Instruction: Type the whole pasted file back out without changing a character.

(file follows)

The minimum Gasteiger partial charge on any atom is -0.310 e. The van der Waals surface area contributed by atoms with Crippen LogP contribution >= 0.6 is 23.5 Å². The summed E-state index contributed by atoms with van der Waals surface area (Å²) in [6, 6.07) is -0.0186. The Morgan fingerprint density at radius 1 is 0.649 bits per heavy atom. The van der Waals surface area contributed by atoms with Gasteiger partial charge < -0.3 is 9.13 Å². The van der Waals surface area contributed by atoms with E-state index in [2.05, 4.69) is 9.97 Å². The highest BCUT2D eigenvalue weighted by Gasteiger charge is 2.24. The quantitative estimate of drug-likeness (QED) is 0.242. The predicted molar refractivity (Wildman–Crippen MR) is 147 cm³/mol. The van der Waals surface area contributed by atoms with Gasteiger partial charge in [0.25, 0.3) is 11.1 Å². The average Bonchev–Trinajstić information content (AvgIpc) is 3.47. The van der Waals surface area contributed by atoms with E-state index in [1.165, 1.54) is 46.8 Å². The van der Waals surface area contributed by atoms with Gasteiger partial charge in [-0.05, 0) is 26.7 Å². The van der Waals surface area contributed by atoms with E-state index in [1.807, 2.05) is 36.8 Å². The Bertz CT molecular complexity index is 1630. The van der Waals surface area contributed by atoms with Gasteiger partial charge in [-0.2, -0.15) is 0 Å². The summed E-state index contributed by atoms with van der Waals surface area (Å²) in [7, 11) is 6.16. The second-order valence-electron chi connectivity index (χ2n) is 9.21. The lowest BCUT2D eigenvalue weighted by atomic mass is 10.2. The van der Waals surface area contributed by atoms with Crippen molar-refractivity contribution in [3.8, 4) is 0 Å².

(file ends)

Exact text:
The minimum Gasteiger partial charge on any atom is -0.310 e. The van der Waals surface area contributed by atoms with Crippen LogP contribution >= 0.6 is 23.5 Å². The summed E-state index contributed by atoms with van der Waals surface area (Å²) in [6, 6.07) is -0.0186. The Morgan fingerprint density at radius 1 is 0.649 bits per heavy atom. The van der Waals surface area contributed by atoms with Gasteiger partial charge < -0.3 is 9.13 Å². The van der Waals surface area contributed by atoms with E-state index in [2.05, 4.69) is 9.97 Å². The highest BCUT2D eigenvalue weighted by Gasteiger charge is 2.24. The quantitative estimate of drug-likeness (QED) is 0.242. The predicted molar refractivity (Wildman–Crippen MR) is 147 cm³/mol. The van der Waals surface area contributed by atoms with Gasteiger partial charge in [0.25, 0.3) is 11.1 Å². The average Bonchev–Trinajstić information content (AvgIpc) is 3.47. The van der Waals surface area contributed by atoms with E-state index in [1.165, 1.54) is 46.8 Å². The van der Waals surface area contributed by atoms with Gasteiger partial charge in [-0.05, 0) is 26.7 Å². The van der Waals surface area contributed by atoms with E-state index in [1.807, 2.05) is 36.8 Å². The Bertz CT molecular complexity index is 1630. The van der Waals surface area contributed by atoms with Gasteiger partial charge in [-0.2, -0.15) is 0 Å². The summed E-state index contributed by atoms with van der Waals surface area (Å²) in [7, 11) is 6.16. The second-order valence-electron chi connectivity index (χ2n) is 9.21. The lowest BCUT2D eigenvalue weighted by atomic mass is 10.2. The van der Waals surface area contributed by atoms with Crippen molar-refractivity contribution in [3.8, 4) is 0 Å².